Eventually at the Christmas party, as I sat at a table with the boss, a drunken colleague revealed my secret.  It would have come out sooner or later anyway, and the Christmas party was probably the best time for it to happen, what with peace and goodwill to all mankind and all of that.  The boss took it in good humour, but the era of the green cap on T na G had come to an end.

I took to the roads of the West again.  Béal an Átha, Dúlainn,  An Caiseal, Baile Átha an RÍ, Cora Droma Rúisc.  I reportered from all these places and more, without so much as a ripple of recognition from the local populace for the TV star in their midst.  And then one day, in late August, I was sent to Castlebar to do a report on the build up to the All-Ireland football final, which featured Mayo that year.  The place was gone mad with houses, cars, shopfonts and even faces  painted red and green.  And on that day for the first time I saw strangers  pointing at me on the street and heard them saying “Look, there’s yer man in the cap from T na G.”  Like Johnny Logan who was said to be big in Turkey, I was big… in Castlebar.


Cape Clear Adventure 1993 by Fachtna Ó Drisceoil

I tread water silently in the starlit waters of the natural Harbour.  Suddenly the rusty roar of a much abused car engine shatters the silence, as it accelerates up the steep road towards the centre of the island.  The sound recedes and serenity is restored once more.  I am alone, floating in the midnight waters of Cape Clear’s South Harbour.  The year is 1993 and for the third summer I am the warden of Cuas an Uisce, the small campsite located on the shore of the scenically stunning Cuan Theas.  The campsite is comprised of several levels, each lower than the one before it, as you move down towards the water.  The final and lowest level is out of sight of all the others, and you can clamber down further still onto the rocks at the waters edge.  It is here that I remove my clothing and tread carefully into the cool waters for my nocturnal swims.  The electrifying rush of water on naked flesh, the hauntingly beautiful atmosphere of the silent bay, draw me back night after night.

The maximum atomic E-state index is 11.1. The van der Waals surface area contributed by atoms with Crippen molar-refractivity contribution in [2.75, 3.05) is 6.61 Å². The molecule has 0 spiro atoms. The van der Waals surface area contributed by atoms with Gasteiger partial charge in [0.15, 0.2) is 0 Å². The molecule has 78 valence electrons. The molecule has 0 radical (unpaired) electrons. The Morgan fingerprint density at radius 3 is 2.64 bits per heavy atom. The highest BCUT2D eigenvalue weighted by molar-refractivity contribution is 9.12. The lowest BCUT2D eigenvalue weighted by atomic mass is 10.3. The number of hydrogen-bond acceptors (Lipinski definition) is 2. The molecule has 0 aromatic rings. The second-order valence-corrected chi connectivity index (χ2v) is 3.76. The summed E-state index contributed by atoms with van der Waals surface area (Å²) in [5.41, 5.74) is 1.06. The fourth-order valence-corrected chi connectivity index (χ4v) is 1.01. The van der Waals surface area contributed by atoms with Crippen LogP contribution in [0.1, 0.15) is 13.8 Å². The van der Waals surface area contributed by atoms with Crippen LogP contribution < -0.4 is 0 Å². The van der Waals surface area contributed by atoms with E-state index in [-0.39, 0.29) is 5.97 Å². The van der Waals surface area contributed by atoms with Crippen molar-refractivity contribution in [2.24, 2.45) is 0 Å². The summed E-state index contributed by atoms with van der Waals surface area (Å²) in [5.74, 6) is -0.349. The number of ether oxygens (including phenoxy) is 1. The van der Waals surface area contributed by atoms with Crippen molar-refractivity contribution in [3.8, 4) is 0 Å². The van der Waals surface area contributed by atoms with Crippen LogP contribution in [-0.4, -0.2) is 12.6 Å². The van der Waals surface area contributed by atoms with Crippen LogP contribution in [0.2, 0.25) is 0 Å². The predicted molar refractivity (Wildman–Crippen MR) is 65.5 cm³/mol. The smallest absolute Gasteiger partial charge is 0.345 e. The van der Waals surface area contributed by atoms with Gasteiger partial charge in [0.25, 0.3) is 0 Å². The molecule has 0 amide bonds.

Years before, my childhood instructor despaired of ever teaching me to swim properly.  While the children all around me in the pool grew more confident as they dived into the deep end,  I never managed more a few strokes at a time before having to support myself on my feet.  By my teenage years I had accepted that I was never going to learn to swim properly.  And then, as a university student, I got the job of campsite warden on Oiléan Chléire or Cape Clear off the coast of West Cork, where I met  a beautiful young trainee teacher working as a cinnire in the island’s Coláiste Samhraidh.  Among her many talents she was a trained lifeguard who thought it a great shame that I was unable to fully appreciate the island’s bathing spots.  With great persistance and skill, she helped me to overcome whatever mental block had stopped me in childhood from learning to swim, and in no time at all I was happily treading water and doing the breaststroke out of my own depth.  The fact that I was strongly attracted to my instructor made spending time with her on the beach no great hardship at all, and we went on to have a summer romance which I still remember with fondness.